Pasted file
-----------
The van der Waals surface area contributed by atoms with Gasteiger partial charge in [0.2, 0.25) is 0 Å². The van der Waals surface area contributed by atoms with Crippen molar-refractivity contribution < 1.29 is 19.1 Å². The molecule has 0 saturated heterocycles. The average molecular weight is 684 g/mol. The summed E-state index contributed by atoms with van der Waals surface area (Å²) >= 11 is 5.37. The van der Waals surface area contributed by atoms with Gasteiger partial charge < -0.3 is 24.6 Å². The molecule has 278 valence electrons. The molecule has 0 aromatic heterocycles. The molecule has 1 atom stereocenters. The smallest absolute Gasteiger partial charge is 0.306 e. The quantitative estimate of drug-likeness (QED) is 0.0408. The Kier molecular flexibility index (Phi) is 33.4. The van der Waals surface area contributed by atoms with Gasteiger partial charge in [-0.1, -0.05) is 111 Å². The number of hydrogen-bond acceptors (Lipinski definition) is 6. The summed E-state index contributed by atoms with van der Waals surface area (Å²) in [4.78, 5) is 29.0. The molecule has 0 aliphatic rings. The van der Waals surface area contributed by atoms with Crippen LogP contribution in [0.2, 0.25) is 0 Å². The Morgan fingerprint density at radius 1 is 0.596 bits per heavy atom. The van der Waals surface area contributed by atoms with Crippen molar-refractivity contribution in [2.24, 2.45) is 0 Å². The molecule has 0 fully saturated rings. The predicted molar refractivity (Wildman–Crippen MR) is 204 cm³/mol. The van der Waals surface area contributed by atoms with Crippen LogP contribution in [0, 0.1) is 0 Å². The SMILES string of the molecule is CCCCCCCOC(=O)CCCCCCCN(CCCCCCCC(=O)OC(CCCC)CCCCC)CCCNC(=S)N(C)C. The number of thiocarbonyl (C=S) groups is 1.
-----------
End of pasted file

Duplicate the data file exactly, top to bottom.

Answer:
The van der Waals surface area contributed by atoms with Gasteiger partial charge in [0.2, 0.25) is 0 Å². The van der Waals surface area contributed by atoms with Crippen molar-refractivity contribution < 1.29 is 19.1 Å². The molecule has 0 saturated heterocycles. The average molecular weight is 684 g/mol. The summed E-state index contributed by atoms with van der Waals surface area (Å²) >= 11 is 5.37. The van der Waals surface area contributed by atoms with Gasteiger partial charge < -0.3 is 24.6 Å². The molecule has 278 valence electrons. The molecule has 0 aromatic heterocycles. The molecule has 1 atom stereocenters. The smallest absolute Gasteiger partial charge is 0.306 e. The quantitative estimate of drug-likeness (QED) is 0.0408. The Kier molecular flexibility index (Phi) is 33.4. The van der Waals surface area contributed by atoms with Gasteiger partial charge in [-0.1, -0.05) is 111 Å². The number of hydrogen-bond acceptors (Lipinski definition) is 6. The summed E-state index contributed by atoms with van der Waals surface area (Å²) in [4.78, 5) is 29.0. The molecule has 0 aliphatic rings. The van der Waals surface area contributed by atoms with Crippen LogP contribution in [0.2, 0.25) is 0 Å². The Morgan fingerprint density at radius 1 is 0.596 bits per heavy atom. The van der Waals surface area contributed by atoms with Crippen molar-refractivity contribution in [2.24, 2.45) is 0 Å². The molecule has 0 fully saturated rings. The predicted molar refractivity (Wildman–Crippen MR) is 204 cm³/mol. The van der Waals surface area contributed by atoms with Crippen LogP contribution in [0, 0.1) is 0 Å². The SMILES string of the molecule is CCCCCCCOC(=O)CCCCCCCN(CCCCCCCC(=O)OC(CCCC)CCCCC)CCCNC(=S)N(C)C. The number of thiocarbonyl (C=S) groups is 1.